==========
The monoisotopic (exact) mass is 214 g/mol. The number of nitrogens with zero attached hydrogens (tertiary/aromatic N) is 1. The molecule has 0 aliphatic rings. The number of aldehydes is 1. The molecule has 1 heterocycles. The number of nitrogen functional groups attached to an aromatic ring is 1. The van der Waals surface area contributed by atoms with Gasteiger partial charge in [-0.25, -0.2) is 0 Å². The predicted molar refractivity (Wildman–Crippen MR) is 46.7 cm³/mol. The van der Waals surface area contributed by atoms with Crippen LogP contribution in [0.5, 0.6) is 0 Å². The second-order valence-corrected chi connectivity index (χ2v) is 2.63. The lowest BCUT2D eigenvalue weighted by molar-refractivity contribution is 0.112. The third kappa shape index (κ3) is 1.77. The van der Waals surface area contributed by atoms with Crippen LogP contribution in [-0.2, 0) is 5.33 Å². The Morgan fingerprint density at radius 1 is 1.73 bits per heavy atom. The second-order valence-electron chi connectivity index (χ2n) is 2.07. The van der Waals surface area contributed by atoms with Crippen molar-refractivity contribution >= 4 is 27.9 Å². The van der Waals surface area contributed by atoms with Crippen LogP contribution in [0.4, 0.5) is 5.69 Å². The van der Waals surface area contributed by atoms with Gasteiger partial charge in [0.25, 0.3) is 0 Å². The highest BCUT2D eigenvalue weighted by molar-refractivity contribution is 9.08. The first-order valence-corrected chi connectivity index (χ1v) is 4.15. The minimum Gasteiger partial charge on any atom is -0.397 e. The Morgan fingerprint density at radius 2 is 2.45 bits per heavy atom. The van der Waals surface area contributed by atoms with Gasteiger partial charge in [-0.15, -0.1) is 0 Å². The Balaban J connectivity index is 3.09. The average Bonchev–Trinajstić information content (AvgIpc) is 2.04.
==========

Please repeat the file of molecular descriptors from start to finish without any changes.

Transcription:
The monoisotopic (exact) mass is 214 g/mol. The number of nitrogens with zero attached hydrogens (tertiary/aromatic N) is 1. The molecule has 0 aliphatic rings. The number of aldehydes is 1. The molecule has 1 heterocycles. The number of nitrogen functional groups attached to an aromatic ring is 1. The van der Waals surface area contributed by atoms with Gasteiger partial charge in [-0.25, -0.2) is 0 Å². The predicted molar refractivity (Wildman–Crippen MR) is 46.7 cm³/mol. The van der Waals surface area contributed by atoms with Crippen LogP contribution in [0.5, 0.6) is 0 Å². The second-order valence-corrected chi connectivity index (χ2v) is 2.63. The lowest BCUT2D eigenvalue weighted by molar-refractivity contribution is 0.112. The third kappa shape index (κ3) is 1.77. The van der Waals surface area contributed by atoms with Crippen LogP contribution in [-0.2, 0) is 5.33 Å². The Morgan fingerprint density at radius 1 is 1.73 bits per heavy atom. The second-order valence-electron chi connectivity index (χ2n) is 2.07. The van der Waals surface area contributed by atoms with Crippen molar-refractivity contribution >= 4 is 27.9 Å². The van der Waals surface area contributed by atoms with Crippen LogP contribution in [0.4, 0.5) is 5.69 Å². The van der Waals surface area contributed by atoms with Gasteiger partial charge in [0.25, 0.3) is 0 Å². The highest BCUT2D eigenvalue weighted by molar-refractivity contribution is 9.08. The first-order valence-corrected chi connectivity index (χ1v) is 4.15. The minimum Gasteiger partial charge on any atom is -0.397 e. The Morgan fingerprint density at radius 2 is 2.45 bits per heavy atom. The van der Waals surface area contributed by atoms with Gasteiger partial charge in [-0.15, -0.1) is 0 Å². The Balaban J connectivity index is 3.09. The average Bonchev–Trinajstić information content (AvgIpc) is 2.04.